If you thought that a student loan was somehow separate from your credit score, think again. Earlier this year, Yahoo! schooled college students and their families on how student loans can affect credit scores in good and not-so-good ways.
Although this is up for debate, you may have heard that some financial experts assert the idea student loan debt is “good debt” but the fact remains that it is still debt. The best thing you can do is to pay your student loans in a timely fashion. The credit bureaus are watching to see that you pay the lender back on time, same as they do with car loans, home loans, or credit cards.
The worst thing you can do with a student loan is to let it go into default. If you didn’t know, it is possible to defer a student loan—which means that you request that the requirement to make payments be suspended for a certain period of time. You have to make the deferment request yourself, however. Deferment may not be an option if you default on the loan, so you shouldn’t wait until you are at a breaking point to defer your student loan. When you realize you don’t have enough to continue payments, request a deferment. The interest will still accumulate and you will still need to pay the loan back, but deferment won’t hurt your credit score like defaulting on the loan will.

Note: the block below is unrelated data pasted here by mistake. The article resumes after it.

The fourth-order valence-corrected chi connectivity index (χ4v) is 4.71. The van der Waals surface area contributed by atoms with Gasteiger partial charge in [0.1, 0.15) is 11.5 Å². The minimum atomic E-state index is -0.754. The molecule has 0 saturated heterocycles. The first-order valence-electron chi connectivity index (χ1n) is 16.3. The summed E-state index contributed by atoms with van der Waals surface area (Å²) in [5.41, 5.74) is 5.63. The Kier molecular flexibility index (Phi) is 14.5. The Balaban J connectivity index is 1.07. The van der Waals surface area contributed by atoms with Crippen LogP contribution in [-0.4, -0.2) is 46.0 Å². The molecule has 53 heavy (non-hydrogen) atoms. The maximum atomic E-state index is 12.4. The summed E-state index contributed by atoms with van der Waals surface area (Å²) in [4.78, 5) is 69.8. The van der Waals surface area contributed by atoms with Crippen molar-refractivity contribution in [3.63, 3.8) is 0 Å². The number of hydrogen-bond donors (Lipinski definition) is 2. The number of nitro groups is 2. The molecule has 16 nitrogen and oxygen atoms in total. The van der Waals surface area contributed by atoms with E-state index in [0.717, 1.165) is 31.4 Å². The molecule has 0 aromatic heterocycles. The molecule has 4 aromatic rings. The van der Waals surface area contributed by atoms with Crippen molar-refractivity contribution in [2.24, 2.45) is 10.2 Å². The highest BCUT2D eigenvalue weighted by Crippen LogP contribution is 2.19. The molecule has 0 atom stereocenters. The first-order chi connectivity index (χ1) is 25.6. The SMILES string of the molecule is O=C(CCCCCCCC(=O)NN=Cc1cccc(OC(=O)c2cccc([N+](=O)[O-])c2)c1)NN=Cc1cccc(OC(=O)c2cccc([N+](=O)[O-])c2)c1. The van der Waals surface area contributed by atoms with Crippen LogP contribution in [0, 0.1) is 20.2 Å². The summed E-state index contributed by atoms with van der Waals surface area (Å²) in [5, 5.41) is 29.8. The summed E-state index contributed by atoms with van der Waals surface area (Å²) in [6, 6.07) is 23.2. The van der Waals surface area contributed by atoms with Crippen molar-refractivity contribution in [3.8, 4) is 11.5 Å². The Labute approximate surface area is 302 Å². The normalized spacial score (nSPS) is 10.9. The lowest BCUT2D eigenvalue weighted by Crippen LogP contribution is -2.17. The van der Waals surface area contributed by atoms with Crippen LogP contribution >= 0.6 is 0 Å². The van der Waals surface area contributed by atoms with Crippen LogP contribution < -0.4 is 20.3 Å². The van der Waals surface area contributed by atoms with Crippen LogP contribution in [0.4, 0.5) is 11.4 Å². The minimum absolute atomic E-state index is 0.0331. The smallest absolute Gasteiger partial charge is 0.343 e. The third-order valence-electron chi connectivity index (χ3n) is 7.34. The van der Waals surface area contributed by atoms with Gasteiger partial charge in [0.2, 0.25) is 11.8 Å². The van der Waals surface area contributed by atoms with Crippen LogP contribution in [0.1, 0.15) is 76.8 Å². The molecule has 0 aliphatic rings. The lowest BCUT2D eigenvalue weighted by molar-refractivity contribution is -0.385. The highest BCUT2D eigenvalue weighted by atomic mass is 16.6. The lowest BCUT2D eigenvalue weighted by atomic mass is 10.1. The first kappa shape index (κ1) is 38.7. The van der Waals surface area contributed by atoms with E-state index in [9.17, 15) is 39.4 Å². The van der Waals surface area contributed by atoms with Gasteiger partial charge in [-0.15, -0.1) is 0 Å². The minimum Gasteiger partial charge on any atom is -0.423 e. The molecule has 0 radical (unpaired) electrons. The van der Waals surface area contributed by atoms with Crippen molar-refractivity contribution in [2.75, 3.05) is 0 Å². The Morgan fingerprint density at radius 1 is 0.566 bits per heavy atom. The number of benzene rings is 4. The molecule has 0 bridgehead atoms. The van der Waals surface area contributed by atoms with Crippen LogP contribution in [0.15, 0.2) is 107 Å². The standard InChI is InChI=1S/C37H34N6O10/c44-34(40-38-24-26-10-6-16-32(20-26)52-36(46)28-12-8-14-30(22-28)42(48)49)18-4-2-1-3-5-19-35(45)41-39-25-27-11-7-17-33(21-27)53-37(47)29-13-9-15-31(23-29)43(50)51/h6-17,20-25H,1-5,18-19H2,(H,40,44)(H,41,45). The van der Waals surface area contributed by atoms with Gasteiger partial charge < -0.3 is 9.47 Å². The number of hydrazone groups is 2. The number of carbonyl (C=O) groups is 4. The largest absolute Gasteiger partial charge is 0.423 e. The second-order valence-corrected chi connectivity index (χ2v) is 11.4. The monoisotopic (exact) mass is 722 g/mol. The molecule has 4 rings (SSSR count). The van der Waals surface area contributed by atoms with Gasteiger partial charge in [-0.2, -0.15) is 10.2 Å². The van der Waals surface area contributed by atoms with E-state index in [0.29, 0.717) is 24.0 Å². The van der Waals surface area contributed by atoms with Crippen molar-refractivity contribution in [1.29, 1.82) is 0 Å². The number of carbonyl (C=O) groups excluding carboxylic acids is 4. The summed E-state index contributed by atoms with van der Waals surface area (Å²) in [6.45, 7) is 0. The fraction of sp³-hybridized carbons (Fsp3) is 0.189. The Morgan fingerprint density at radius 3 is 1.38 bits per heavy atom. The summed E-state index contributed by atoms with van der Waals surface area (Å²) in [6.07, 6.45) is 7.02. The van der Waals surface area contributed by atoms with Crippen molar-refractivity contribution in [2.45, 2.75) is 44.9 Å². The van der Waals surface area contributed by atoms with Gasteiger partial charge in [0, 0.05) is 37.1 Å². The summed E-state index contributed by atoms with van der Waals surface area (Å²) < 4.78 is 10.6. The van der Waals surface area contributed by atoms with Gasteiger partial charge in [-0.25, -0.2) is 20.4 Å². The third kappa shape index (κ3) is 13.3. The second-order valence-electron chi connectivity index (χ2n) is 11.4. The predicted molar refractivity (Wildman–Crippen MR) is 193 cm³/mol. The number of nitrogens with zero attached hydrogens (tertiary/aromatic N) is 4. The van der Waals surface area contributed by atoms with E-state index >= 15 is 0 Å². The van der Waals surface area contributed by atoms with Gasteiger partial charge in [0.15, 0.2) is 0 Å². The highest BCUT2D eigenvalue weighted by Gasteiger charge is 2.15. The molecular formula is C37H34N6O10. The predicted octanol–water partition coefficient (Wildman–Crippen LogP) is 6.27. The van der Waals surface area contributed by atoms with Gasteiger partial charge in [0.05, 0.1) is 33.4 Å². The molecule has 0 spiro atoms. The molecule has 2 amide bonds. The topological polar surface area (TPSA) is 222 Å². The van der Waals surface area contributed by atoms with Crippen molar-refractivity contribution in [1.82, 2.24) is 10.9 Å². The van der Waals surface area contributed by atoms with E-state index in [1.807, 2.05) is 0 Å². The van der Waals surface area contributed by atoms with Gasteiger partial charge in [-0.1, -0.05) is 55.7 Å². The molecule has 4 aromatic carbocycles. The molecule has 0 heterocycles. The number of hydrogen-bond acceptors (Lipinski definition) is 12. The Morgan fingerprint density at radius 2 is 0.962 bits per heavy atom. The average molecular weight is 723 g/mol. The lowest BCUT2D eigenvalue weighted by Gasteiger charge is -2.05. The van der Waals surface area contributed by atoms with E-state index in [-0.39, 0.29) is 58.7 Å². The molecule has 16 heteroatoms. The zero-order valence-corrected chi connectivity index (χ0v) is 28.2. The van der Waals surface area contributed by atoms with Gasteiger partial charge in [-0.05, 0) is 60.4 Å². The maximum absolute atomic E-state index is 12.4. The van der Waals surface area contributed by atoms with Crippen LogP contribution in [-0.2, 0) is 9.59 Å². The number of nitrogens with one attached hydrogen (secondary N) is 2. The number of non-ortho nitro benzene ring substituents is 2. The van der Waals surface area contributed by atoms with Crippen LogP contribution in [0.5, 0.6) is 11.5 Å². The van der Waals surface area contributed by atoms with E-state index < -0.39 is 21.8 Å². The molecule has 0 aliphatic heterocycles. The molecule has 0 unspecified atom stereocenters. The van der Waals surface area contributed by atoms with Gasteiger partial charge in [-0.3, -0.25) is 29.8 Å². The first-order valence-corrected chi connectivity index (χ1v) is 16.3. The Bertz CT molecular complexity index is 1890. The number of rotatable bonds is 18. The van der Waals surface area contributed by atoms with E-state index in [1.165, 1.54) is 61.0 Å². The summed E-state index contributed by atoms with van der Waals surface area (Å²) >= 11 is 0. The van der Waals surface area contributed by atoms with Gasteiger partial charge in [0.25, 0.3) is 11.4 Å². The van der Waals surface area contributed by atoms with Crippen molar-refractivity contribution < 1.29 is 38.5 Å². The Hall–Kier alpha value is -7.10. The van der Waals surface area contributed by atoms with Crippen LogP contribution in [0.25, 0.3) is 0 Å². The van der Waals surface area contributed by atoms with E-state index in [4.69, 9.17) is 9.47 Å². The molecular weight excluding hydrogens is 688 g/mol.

As Yahoo! observes, “After spending four years stressing out about your GPA, your credit score shouldn’t become your newest three-digit obsession…” Limiting the student loan debt you have and on-time payments can alleviate post-graduation stress. For some students, repaying a student loan is an important step towards building a good credit history. If you have taken on little debt in your name, making timely payments your student loans will demonstrate that you can handle credit so lenders will be more likely to consider you for other loans in the future.